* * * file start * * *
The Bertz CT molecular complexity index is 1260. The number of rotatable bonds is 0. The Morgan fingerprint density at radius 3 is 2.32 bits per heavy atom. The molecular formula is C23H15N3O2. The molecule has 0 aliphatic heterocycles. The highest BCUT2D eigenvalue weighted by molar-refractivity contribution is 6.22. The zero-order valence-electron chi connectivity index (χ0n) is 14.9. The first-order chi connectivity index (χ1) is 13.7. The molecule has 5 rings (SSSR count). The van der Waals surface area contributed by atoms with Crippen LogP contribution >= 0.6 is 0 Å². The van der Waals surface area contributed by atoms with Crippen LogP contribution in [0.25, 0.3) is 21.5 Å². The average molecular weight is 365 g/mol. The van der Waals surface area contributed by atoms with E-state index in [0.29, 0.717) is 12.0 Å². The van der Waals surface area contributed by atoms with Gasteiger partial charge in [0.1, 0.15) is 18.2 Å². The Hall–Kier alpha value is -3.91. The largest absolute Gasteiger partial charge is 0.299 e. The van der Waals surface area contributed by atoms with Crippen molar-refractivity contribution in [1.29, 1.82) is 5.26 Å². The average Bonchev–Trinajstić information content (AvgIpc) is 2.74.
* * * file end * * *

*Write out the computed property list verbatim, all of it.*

The Bertz CT molecular complexity index is 1260. The number of rotatable bonds is 0. The Morgan fingerprint density at radius 3 is 2.32 bits per heavy atom. The molecular formula is C23H15N3O2. The molecule has 0 aliphatic heterocycles. The highest BCUT2D eigenvalue weighted by molar-refractivity contribution is 6.22. The zero-order valence-electron chi connectivity index (χ0n) is 14.9. The first-order chi connectivity index (χ1) is 13.7. The molecule has 5 rings (SSSR count). The van der Waals surface area contributed by atoms with Crippen LogP contribution >= 0.6 is 0 Å². The van der Waals surface area contributed by atoms with Crippen LogP contribution in [0.25, 0.3) is 21.5 Å². The average molecular weight is 365 g/mol. The van der Waals surface area contributed by atoms with E-state index in [0.29, 0.717) is 12.0 Å². The van der Waals surface area contributed by atoms with Gasteiger partial charge in [0.1, 0.15) is 18.2 Å². The Hall–Kier alpha value is -3.91. The largest absolute Gasteiger partial charge is 0.299 e. The van der Waals surface area contributed by atoms with Crippen molar-refractivity contribution in [1.29, 1.82) is 5.26 Å². The average Bonchev–Trinajstić information content (AvgIpc) is 2.74.